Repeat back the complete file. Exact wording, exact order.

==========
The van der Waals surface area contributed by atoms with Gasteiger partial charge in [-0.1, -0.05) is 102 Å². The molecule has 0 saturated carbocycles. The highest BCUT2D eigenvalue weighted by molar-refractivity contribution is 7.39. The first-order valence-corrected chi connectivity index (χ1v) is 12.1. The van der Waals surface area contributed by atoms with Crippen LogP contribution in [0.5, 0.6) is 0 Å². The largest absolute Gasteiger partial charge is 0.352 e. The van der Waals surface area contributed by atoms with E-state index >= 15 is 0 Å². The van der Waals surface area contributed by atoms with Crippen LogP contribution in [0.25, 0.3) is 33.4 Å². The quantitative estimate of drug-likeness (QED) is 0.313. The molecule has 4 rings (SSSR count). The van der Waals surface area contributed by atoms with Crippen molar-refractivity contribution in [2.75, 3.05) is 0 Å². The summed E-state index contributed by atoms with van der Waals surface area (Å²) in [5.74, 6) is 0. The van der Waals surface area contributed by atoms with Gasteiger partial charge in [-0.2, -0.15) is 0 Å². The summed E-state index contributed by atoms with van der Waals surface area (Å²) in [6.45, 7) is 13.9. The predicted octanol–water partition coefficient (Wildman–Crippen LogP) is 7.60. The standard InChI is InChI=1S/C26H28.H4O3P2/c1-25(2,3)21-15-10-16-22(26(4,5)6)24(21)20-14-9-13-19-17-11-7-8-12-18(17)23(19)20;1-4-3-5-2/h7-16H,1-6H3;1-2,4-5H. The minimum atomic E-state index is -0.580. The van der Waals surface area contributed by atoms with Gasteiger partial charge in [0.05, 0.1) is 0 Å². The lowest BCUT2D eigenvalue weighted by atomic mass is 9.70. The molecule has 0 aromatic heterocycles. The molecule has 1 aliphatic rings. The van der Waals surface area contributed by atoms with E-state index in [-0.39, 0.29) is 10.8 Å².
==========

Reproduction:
The van der Waals surface area contributed by atoms with Gasteiger partial charge in [-0.1, -0.05) is 102 Å². The molecule has 0 saturated carbocycles. The highest BCUT2D eigenvalue weighted by molar-refractivity contribution is 7.39. The first-order valence-corrected chi connectivity index (χ1v) is 12.1. The van der Waals surface area contributed by atoms with Crippen LogP contribution in [0.5, 0.6) is 0 Å². The largest absolute Gasteiger partial charge is 0.352 e. The van der Waals surface area contributed by atoms with E-state index >= 15 is 0 Å². The van der Waals surface area contributed by atoms with Crippen LogP contribution in [0.25, 0.3) is 33.4 Å². The quantitative estimate of drug-likeness (QED) is 0.313. The molecule has 4 rings (SSSR count). The van der Waals surface area contributed by atoms with Crippen molar-refractivity contribution in [2.75, 3.05) is 0 Å². The summed E-state index contributed by atoms with van der Waals surface area (Å²) in [5.74, 6) is 0. The van der Waals surface area contributed by atoms with Gasteiger partial charge in [-0.2, -0.15) is 0 Å². The summed E-state index contributed by atoms with van der Waals surface area (Å²) in [6.45, 7) is 13.9. The predicted octanol–water partition coefficient (Wildman–Crippen LogP) is 7.60. The standard InChI is InChI=1S/C26H28.H4O3P2/c1-25(2,3)21-15-10-16-22(26(4,5)6)24(21)20-14-9-13-19-17-11-7-8-12-18(17)23(19)20;1-4-3-5-2/h7-16H,1-6H3;1-2,4-5H. The minimum atomic E-state index is -0.580. The van der Waals surface area contributed by atoms with Gasteiger partial charge in [0.05, 0.1) is 0 Å². The lowest BCUT2D eigenvalue weighted by atomic mass is 9.70. The molecule has 0 aromatic heterocycles. The molecule has 1 aliphatic rings. The van der Waals surface area contributed by atoms with E-state index in [-0.39, 0.29) is 10.8 Å².